The usual advantages of portraying an actual living person didn’t apply to Jessica Chastain with her role as Maya in “Zero Dark Thirty.” The woman responsible for finding Osama bin Laden is an undercover CIA analyst, who wasn’t exactly available for interviews or chats over coffee with Chastain as she prepared for the role.
“No, I can’t call her up and say, ‘Hey, can I go undercover with you to see what it’s like?’ I don’t think you understand undercover,” Chastain told MTV News’ Josh Horowitz while doing press for the film.
But the serious nature of the film required accuracy on Chastain’s part, so she had to turn elsewhere for the truth about Maya. One indispensable resource was former journalist and “Zero Dark Thirty” screenwriter Mark Boal.
“Having Mark Boal — our screenwriter used to be an investigative journalist — was a great help. I had three months before we started shooting to basically go to school,” Chastain said. “I nicknamed him ‘The Professor,’ and I just picked his brain about everything he knew about the CIA, everything he knew about Maya, about the relationships, seniority with other colleagues, and I just started reading books on bin Laden and the war on terror.”
Of course, not every detail about the life of the CIA agent was privy to Chastain, who then was left to fill in the blanks herself. “Anything I could not discover from my research, I had to fill in the blank, but fill in the blank and stay true to who the idea that Maya was,” she said. “I couldn’t fill in the blanks with Jessica Chastain knowledge. ‘She went to Julliard before the CIA.’ ”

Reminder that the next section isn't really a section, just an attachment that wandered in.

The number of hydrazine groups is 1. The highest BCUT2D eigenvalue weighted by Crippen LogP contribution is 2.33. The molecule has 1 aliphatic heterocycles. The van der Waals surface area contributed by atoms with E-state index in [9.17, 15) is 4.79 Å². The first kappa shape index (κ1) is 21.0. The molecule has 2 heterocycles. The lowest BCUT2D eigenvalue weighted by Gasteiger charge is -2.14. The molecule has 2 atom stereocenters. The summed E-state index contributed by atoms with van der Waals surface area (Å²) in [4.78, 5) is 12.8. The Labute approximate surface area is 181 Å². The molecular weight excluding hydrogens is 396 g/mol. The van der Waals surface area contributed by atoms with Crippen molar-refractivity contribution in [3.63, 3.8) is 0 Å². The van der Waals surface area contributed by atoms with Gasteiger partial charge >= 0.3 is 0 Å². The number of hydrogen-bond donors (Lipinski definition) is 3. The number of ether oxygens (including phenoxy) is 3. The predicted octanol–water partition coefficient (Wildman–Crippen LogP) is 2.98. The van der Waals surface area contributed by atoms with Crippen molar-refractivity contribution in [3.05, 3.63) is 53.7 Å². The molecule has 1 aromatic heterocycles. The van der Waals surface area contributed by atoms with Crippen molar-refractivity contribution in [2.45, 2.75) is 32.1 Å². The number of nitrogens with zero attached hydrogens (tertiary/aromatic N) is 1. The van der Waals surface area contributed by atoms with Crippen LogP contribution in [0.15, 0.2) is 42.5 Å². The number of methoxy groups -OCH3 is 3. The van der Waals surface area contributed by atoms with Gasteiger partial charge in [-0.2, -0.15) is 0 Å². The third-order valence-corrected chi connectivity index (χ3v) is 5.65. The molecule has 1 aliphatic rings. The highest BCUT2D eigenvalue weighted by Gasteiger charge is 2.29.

Answering those questions in a way that stayed true to the actual person was paramount to Chastain’s portrayal of Maya, even if that meant going against her own instincts.
“I think the whole point is that I’m playing a true person and this is exactly what she did. She didn’t have a boyfriend. She didn’t have the guy at home after she had a hard day, who is like ‘Hey, babe. Let me make you dinner.’ That didn’t exist for Maya,” Chastain said. “She, over a decade, kind of went down the rabbit hole, getting lost in her work, until finally at the end of the movie, [the pilot] says ‘Where do you want to go?’ She has no idea where she goes now. Who is she now? She’s trained to be unemotional and analytically precise. I’m trying to be the exact opposite. I’m trained to be emotional and kind of a hot mess, so that was a bit of a stretch.”
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